How to handle user defined exceptions in PLSQL? User defined exceptions

In my previous article I have given the implicit exception with real world examples. I have already explained that programmers also can handle and create their own exceptions. These exceptions are very important to handle when you are handling complex business logic. In this article we can see the answer of the question – How to handle user defined exceptions in PL SQL?

What you will find in this article?

1.How to handle user defined Exceptions?

2.Examples of User defined exceptions

How to handle user defined Exceptions?

You can also handle the user defined exceptions in PLSQL. There are so many requirements as per your application and business logic. For example if you can only open bank account if 100 rupees are there in the bank. You can handle the exception using or defining user defined exception.

There are following steps to define and handle user defined exceptions :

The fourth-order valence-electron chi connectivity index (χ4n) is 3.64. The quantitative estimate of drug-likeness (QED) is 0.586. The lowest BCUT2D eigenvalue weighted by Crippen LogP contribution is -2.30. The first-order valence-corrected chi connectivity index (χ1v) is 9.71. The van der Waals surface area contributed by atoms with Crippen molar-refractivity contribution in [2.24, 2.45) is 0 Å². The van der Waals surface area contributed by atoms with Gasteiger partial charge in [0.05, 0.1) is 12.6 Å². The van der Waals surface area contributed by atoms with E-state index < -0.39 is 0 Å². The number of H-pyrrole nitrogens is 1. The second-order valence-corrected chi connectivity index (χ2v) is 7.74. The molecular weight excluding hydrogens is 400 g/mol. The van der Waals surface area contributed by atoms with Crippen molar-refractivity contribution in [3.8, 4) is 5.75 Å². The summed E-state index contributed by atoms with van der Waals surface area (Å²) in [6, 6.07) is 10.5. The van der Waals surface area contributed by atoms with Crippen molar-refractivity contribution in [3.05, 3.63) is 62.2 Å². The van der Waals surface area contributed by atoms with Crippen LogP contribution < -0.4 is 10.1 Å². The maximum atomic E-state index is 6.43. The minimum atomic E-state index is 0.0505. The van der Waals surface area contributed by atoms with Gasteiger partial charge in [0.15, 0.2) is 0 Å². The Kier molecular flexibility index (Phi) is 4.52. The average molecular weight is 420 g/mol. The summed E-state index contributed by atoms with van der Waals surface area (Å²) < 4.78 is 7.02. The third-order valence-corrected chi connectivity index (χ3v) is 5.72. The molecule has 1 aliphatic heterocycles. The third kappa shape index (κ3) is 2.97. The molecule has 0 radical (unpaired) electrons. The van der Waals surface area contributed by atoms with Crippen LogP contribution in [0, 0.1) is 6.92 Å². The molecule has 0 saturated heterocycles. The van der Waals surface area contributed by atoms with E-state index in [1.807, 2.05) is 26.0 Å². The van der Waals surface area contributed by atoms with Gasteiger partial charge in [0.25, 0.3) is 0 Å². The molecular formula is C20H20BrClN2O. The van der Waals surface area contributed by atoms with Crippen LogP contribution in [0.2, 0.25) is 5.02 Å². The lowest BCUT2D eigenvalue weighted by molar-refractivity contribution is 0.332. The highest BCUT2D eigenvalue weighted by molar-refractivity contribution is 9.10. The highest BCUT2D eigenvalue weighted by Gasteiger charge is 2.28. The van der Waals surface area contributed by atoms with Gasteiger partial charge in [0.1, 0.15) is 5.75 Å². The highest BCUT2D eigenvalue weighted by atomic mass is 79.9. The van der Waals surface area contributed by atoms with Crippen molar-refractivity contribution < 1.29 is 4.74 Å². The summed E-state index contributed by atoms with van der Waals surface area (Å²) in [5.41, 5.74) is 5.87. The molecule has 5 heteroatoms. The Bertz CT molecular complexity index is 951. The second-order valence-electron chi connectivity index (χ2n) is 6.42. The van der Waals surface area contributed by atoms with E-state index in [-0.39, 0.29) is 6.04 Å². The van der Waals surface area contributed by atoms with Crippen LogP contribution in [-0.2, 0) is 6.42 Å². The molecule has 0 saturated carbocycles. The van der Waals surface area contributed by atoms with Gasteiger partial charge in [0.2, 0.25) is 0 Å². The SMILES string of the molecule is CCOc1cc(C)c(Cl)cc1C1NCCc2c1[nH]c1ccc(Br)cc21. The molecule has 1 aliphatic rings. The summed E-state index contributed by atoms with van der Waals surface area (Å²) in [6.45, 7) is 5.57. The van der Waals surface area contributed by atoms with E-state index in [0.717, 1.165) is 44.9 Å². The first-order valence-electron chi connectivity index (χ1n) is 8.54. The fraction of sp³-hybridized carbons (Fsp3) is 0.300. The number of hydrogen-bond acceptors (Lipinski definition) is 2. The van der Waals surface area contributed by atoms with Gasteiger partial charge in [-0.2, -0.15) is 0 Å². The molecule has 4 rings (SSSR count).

user defined exceptions
Steps to handle user defined exceptions

Step 1 : Declare the exception :

The step 1 to handle the exception is to declare the exception in declaration section.

Step 2 : RAISE exception :

The second step is to RAISE exception using the RAISE keyword.

Step 3 : Handle raised exception :

The third step is to handle the exception. All three steps are defined in following example.

Steps to handle the exception

If you can see the above example at no.1 step is to declare the exception in declare section. If you are not able to find the department no in department table then you need to RAISE exception using RAISE. Then in exception section you can handle the exception.


The RAISE_APPLICATION_ERROR procedure is used to issue the user defined error message from stored subprograms.


Error_number : It is user defined number between -20000 to -20999.

Message : It is user defined message up to 2048 bytes.

These procedure will be used in executable and exception section.

How to use this :


Example :

v_employee_id number:=1;
—e_invalid_no exception;

update employees
set salary=20000
where employee_id=v_employee_id;

if sql%notfound then
—raise e_invalid_no;
raise_application_error(-20000, ‘invalid emp ID’);
end if;



These are few examples of User defined exceptions. With using these two procedures you can handle user-defined exceptions. I hope you like this article. If you like this article or if you have any issues with the same kindly comment in comments section.

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